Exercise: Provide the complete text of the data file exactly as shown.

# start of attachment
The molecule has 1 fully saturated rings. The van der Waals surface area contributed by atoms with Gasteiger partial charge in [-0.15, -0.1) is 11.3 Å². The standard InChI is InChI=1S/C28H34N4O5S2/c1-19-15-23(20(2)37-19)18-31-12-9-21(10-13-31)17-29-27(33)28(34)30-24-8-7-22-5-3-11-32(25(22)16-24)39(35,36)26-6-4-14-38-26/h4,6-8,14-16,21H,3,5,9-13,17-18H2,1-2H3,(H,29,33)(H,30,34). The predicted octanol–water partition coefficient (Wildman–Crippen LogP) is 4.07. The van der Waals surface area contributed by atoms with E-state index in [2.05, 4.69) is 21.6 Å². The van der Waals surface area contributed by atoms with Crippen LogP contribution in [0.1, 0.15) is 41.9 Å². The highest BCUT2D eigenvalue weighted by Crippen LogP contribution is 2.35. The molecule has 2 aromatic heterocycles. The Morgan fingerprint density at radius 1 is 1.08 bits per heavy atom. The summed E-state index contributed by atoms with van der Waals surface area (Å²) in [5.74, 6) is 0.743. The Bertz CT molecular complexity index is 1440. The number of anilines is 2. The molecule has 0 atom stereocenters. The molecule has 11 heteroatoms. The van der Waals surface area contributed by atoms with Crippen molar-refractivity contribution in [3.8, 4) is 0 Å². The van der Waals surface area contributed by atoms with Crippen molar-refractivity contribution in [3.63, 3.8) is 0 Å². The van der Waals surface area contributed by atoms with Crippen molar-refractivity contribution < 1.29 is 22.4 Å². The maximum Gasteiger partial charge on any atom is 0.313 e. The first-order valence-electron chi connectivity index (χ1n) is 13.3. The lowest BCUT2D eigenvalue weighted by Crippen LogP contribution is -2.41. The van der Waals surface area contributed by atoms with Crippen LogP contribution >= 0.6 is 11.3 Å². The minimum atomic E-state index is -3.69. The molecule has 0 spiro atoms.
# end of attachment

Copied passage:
The molecule has 1 fully saturated rings. The van der Waals surface area contributed by atoms with Gasteiger partial charge in [-0.15, -0.1) is 11.3 Å². The standard InChI is InChI=1S/C28H34N4O5S2/c1-19-15-23(20(2)37-19)18-31-12-9-21(10-13-31)17-29-27(33)28(34)30-24-8-7-22-5-3-11-32(25(22)16-24)39(35,36)26-6-4-14-38-26/h4,6-8,14-16,21H,3,5,9-13,17-18H2,1-2H3,(H,29,33)(H,30,34). The predicted octanol–water partition coefficient (Wildman–Crippen LogP) is 4.07. The van der Waals surface area contributed by atoms with E-state index in [2.05, 4.69) is 21.6 Å². The van der Waals surface area contributed by atoms with Crippen LogP contribution in [0.1, 0.15) is 41.9 Å². The highest BCUT2D eigenvalue weighted by Crippen LogP contribution is 2.35. The molecule has 2 aromatic heterocycles. The Morgan fingerprint density at radius 1 is 1.08 bits per heavy atom. The summed E-state index contributed by atoms with van der Waals surface area (Å²) in [5.74, 6) is 0.743. The Bertz CT molecular complexity index is 1440. The number of anilines is 2. The molecule has 0 atom stereocenters. The molecule has 11 heteroatoms. The van der Waals surface area contributed by atoms with Crippen molar-refractivity contribution in [3.8, 4) is 0 Å². The van der Waals surface area contributed by atoms with Crippen molar-refractivity contribution in [3.63, 3.8) is 0 Å². The van der Waals surface area contributed by atoms with Crippen molar-refractivity contribution < 1.29 is 22.4 Å². The maximum Gasteiger partial charge on any atom is 0.313 e. The first-order valence-electron chi connectivity index (χ1n) is 13.3. The lowest BCUT2D eigenvalue weighted by Crippen LogP contribution is -2.41. The van der Waals surface area contributed by atoms with Crippen LogP contribution >= 0.6 is 11.3 Å². The minimum atomic E-state index is -3.69. The molecule has 0 spiro atoms.